There is constant speculation about where mobile technology is heading next. Apple was once a beacon that many smartphone manufacturers carefully watched in order to secure the trends. But Apple’s recent iPhone announcements have less than impressed people around the world, and an iPhone 6 promises little to no ingenuity according to experts. Instead, we are trying to predict the trends by looking at new solutions. These are solutions that could possibly change the cell phone market fundamentally once again, just like the iPhone once did. There are persistent voices who say that flexible display smartphones are the next path to take, but there is another concept out there that is competing for the attention. Could the cell phone rings be one of those?
Just because a cell phone is housed in a unison gadget doesn’t mean it always has to be that way. The cell phone rings concept completely treads away from that and instead incorporates the legendary “I’ll Call You” gesture. By placing a ring on each finger and having sensors determine the position of your fingers and hands, you can easily answer and hang up just by using gestures. This is an intended fashion accessory (much like the Ringbow gaming ring) which wirelessly connects to your smartphone.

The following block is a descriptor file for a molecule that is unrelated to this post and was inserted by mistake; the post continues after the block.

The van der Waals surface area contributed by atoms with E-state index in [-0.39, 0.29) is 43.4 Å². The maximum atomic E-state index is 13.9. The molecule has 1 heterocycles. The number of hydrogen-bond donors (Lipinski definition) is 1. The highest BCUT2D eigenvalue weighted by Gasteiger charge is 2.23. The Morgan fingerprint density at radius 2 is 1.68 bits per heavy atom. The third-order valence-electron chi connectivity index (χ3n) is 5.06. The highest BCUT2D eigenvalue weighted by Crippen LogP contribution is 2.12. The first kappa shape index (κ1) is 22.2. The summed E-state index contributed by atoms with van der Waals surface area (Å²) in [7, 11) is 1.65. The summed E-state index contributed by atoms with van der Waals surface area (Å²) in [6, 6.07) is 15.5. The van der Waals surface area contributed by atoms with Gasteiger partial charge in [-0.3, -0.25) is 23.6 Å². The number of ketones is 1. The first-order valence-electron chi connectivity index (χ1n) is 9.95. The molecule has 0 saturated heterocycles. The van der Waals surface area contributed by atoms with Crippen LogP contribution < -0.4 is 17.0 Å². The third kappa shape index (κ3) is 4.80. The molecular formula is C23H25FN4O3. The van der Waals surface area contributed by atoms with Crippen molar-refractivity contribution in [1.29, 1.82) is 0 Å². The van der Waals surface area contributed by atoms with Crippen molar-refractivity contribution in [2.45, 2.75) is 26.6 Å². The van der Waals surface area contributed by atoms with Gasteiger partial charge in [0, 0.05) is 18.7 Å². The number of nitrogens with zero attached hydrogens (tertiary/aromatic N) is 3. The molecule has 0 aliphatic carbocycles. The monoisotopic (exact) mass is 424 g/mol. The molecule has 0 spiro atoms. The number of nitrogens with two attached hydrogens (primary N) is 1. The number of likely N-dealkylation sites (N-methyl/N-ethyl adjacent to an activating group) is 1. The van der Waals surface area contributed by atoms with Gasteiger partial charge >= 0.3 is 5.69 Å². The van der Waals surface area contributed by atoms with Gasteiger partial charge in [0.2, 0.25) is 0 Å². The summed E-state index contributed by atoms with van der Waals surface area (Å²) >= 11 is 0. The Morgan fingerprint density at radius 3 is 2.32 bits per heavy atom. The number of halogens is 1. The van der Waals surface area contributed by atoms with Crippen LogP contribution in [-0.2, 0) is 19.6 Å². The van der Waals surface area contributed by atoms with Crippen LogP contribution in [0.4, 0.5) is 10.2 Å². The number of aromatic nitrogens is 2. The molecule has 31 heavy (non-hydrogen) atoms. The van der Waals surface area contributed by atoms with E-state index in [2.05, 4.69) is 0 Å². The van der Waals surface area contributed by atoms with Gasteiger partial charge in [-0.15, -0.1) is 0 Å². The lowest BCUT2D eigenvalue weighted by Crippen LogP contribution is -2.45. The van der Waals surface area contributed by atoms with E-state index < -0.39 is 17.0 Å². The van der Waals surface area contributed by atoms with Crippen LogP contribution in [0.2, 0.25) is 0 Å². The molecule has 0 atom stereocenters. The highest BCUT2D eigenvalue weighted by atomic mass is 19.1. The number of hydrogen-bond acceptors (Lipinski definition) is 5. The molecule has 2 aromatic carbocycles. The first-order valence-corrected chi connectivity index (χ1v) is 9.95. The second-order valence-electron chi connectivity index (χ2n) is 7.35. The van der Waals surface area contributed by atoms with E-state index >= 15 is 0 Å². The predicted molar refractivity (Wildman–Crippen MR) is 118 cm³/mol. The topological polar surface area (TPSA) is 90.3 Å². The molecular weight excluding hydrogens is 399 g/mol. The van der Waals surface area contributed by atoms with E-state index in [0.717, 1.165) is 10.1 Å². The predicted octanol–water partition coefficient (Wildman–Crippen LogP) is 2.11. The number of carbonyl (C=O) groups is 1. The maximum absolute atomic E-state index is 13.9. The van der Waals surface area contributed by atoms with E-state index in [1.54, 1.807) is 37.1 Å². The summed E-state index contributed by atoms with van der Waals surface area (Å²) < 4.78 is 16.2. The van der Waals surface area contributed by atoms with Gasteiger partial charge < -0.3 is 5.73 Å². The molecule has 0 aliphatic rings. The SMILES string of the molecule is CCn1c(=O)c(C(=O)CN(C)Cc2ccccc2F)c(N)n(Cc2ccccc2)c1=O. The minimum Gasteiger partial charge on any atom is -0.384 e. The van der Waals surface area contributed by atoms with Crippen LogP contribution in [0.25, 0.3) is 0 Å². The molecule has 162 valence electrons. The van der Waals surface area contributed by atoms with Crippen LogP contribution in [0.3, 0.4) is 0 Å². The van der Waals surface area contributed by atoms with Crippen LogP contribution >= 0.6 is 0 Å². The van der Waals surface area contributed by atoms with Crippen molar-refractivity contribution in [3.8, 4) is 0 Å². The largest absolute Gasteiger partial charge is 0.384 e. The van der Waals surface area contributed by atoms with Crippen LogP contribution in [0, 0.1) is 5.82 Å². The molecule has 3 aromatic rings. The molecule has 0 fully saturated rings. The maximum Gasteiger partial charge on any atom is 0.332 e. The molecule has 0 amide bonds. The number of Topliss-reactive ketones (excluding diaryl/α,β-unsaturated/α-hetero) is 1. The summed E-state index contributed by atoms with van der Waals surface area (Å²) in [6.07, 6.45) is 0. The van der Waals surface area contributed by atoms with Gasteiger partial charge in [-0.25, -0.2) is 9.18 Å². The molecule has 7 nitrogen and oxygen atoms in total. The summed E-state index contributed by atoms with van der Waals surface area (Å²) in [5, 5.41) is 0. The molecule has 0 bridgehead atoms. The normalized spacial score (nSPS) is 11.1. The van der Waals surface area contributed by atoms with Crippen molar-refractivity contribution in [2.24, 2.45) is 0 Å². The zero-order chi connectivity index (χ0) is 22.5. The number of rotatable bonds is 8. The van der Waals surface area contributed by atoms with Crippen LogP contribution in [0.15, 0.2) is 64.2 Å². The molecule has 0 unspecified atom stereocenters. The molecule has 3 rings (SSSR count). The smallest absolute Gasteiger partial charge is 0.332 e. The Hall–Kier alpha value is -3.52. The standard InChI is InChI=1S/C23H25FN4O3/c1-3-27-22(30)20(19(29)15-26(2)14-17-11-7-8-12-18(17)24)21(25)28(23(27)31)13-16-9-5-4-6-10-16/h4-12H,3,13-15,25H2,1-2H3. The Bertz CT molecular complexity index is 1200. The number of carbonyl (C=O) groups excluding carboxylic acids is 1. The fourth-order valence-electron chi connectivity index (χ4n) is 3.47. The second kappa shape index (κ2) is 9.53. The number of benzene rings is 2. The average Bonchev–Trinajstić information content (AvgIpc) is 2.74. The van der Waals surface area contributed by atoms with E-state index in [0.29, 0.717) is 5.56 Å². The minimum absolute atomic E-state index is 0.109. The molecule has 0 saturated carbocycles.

Sure, these cell phone rings don’t come with an insanely great touchscreen, but it is way more mobile than any other smartphone to date. Inspired by sign language, this could possibly be a way to further minimize the radiation from our smartphones to our heads. It’s conceptualized by the BCK design team, consisting of Javier Bertani, Ezequiel Castro and Vera Kade. I keep wondering if the concept in itself would be appealing enough for businessmen and adults, or if this device would possibly be more of a youth fashion trend accessory gadget. Would I answer my cell phone with a gesture just like the one on the picture? I can’t say I wouldn’t, but it seems unlikely that I would find it more useful than the way I answer my cell phone right now. It’s no doubt a groundbreaking gadget, but would it even be an alternative to the already optimized way we answer our cell phones? Possibly so.